Photo Credit Marc Israel Sellem - Jerusalem Post

Election analyst JAMES MARLOW compiles this week polls based on several surveys conducted and commissioned for Israel’s news networks and newspapers.

Twenty-five separate political parties ran in the 2015 election but only ten received the minimum 3.25% threshold in order to enter the Knesset. The turnout in 2015 was 72.3% – a record high since 1999 and more than 4% higher than 2013.

Around 30 political parties will run for the twenty-first Knesset but must receive a minimum of 3.25% of the vote in order to gain entry.


14. Election POLL 14-01-19     CLICK TO VIEW POLL

  • Asked if Yesh Atid leader, Yair Lapid would give up his number one seat in place of former chief of staff Benny Gantz’s new party and a merger, Lapid replied: It’s not about ego. It’s about how to create real change. I will do everything in my power to bring about mergers, but I’m running for Prime Minister and I will lead Yesh Atid in the election

  • Nearly 70% of attendees at the Likud retreat held in Eilat last weekend think that Prime Minister Netanyahu should stay in office even if he is charged with corruption. A poll at the event which drew about 3000 people found that 69.4% thought Netanyahu should not resign while 11.2% supported a referendum and 9.9% said he should resign

  • Yesh Atid leader says he will not sit in a government led by Netanyahu if the Attorney General decides to indict him

  • Kulanu leader Moshe Kahlon also confirmed he would not sit in a government if Netanyahu was indicted after a hearing. He added in an interview last Sunday night that he wishes to continue serving as Finance Minister in the next government no matter who will become Prime Minister

  • The family of Israeli Muslim woman Dima Tayeh, have cut all contact with her after she declared on Hadashot TV news that she would run in the Likud primaries as a candidate. In the interview she praised Netanyahu and defended the Nation-State Law, which critics say discriminates against Israel’s Arab minority. If elected, Dima Tayeh, from the village of Kafr Manda in the Galilee would be the first Arab Muslim lawmaker in the Likud party. She was among a group of Arab Israelis who toured the US to campaign against the BDS movement that seeks to boycott Israel. She said she has been a proud Likud member for 6 years

  • Sources say Benny Gantz intends to launch his election campaign in two phases, first presenting his party and second presenting a bloc he intends to put together. Reports say he is interested in recruiting former Chief of Staff Gabi Ashkenazi who is likely to make an announcement that he is entering politics. The bloc would also include another former IDF Chief, Moshe Ya’alon and former Zionist Union MK Tzipi Livni who was recently kicked out of the party. According to the source, Labour head Avi Gabbay would not be part of the bloc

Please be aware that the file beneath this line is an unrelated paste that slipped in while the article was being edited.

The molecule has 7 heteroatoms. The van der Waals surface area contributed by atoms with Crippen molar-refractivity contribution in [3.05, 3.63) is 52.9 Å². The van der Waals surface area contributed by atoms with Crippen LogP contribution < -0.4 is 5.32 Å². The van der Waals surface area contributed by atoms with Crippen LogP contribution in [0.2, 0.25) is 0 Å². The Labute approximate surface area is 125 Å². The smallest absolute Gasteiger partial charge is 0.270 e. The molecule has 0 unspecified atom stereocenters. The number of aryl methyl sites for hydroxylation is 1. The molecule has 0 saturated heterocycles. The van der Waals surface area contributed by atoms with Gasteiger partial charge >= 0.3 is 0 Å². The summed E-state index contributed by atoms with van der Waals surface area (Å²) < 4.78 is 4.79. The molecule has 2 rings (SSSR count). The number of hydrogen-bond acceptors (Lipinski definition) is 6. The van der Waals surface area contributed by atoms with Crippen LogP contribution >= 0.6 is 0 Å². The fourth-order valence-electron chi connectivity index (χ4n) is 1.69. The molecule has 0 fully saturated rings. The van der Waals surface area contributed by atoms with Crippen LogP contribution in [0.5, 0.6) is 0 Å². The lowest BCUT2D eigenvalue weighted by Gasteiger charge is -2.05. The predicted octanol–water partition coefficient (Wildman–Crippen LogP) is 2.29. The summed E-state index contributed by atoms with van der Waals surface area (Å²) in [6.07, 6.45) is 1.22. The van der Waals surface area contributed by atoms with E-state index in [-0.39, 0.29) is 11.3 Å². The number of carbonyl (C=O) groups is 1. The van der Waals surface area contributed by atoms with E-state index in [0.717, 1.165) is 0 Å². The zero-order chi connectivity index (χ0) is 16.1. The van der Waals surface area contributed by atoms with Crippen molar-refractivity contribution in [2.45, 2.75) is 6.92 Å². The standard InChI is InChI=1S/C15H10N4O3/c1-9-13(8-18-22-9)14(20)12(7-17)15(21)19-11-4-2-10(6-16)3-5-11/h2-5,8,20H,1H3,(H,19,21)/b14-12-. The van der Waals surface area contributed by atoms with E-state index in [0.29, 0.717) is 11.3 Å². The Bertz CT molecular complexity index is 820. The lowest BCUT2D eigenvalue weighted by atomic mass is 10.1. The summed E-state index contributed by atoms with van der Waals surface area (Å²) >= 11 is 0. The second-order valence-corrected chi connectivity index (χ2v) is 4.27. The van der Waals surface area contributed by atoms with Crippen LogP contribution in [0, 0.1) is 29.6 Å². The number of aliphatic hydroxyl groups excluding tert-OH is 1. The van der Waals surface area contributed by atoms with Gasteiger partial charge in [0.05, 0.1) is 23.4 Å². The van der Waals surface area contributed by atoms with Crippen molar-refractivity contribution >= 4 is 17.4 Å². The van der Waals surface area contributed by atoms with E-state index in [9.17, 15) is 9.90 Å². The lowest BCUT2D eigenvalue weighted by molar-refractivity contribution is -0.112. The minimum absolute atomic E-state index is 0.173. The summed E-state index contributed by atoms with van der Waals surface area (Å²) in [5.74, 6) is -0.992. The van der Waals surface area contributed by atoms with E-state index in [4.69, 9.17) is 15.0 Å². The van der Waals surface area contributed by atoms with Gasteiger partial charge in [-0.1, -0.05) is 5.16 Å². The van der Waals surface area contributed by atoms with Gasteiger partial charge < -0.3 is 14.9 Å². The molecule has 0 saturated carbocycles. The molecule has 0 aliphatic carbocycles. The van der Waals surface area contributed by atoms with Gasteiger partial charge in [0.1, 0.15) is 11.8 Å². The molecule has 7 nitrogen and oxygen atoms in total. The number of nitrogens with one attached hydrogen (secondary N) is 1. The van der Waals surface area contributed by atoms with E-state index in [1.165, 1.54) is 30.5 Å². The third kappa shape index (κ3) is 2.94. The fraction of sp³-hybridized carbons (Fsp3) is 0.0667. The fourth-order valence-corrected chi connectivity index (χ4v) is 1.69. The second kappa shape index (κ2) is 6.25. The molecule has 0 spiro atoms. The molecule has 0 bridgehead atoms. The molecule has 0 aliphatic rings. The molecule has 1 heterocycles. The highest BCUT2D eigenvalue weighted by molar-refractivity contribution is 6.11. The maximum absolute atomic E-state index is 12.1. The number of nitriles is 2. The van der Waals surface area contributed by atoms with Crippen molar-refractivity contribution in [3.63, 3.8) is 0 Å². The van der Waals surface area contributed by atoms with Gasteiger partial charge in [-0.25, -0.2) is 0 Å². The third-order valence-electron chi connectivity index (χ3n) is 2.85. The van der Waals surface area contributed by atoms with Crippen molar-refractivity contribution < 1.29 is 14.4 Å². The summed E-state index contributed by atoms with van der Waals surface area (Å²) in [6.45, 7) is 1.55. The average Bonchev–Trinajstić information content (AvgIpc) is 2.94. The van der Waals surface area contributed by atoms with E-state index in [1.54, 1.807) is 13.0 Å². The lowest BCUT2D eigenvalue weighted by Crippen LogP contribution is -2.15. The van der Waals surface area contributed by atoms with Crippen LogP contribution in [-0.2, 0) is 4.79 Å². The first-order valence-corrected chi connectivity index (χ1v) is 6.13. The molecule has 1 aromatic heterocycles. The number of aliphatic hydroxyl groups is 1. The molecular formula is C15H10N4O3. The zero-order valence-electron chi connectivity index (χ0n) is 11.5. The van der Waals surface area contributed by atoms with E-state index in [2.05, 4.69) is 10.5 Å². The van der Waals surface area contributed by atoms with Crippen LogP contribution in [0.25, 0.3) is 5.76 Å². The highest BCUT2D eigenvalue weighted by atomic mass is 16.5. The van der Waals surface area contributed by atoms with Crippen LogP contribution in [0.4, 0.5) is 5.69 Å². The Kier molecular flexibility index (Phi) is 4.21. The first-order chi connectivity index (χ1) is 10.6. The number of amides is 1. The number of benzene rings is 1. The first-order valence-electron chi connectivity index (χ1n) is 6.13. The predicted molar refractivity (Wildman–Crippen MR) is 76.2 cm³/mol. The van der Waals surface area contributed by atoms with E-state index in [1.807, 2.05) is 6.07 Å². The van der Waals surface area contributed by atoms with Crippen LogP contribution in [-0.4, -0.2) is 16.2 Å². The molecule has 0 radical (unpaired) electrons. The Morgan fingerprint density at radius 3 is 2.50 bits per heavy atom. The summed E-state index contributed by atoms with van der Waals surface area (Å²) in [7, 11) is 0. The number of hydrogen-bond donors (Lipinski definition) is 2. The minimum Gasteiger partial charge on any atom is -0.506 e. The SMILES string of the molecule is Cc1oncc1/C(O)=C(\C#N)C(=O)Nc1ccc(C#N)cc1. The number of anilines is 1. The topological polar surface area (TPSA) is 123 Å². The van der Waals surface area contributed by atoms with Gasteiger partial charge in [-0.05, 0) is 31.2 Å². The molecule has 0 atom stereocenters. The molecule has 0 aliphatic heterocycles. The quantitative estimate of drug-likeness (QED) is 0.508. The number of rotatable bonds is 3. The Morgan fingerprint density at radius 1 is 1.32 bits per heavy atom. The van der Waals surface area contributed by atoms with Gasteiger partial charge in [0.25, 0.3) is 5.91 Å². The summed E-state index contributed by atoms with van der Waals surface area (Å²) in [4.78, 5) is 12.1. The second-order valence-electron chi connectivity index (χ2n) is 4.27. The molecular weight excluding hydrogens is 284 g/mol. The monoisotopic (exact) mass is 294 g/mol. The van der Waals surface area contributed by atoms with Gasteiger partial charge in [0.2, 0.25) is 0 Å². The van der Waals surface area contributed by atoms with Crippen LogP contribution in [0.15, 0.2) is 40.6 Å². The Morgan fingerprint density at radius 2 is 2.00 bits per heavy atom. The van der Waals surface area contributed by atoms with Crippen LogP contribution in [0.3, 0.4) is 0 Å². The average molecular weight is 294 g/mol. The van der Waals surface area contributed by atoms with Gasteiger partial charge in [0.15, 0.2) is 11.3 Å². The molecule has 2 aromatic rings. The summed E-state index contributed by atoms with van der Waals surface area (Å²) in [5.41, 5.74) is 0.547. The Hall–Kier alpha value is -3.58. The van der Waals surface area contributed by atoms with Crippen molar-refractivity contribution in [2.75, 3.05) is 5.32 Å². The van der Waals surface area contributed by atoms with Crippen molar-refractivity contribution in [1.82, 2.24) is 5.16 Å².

• Former head of ministry for foreign affairs and former ambassador to the UN and the UK, Ron Prosor, is being pursued by the political parties of Yair Lapid, Avigdor Liberman and Benny Gantz

  • Avi Gabbay was booed by the majority of members at the Labor convention last week, but he still managed to get his proposal passed which enables him to reserve the second, tenth and sixteenth slots on the party list for the upcoming primaries to be held on 12 February. However a third opposed the motion and Gil Hoffman of the Jerusalem Post suggested if it were a secret a ballot, it would probably have been defeated. Gabbay also told the convention that he can beat Netanyahu on 9 April, which received several laughs from the crowd

  • Tzipi Livni who was fired by Avi Gabbay and then disbanded the Zionist Union party returning to the original name Labor, said that Gabbay is unfit to become Prime Minister. In any case it is unlikely to happen as Labour is only polling between 7-9 seats

  • Among the political newcomers in the upcoming Knesset election is disability rights activist Alex Freedman, founder of the “disabled not half a person movement.” Freedman was central in campaigning for passage of the law that raised the monthly stipend for people with disabilities. A colleague confirmed that the movement is in talks with a major party to join them and hoped to close the deal next week.

By James Marlow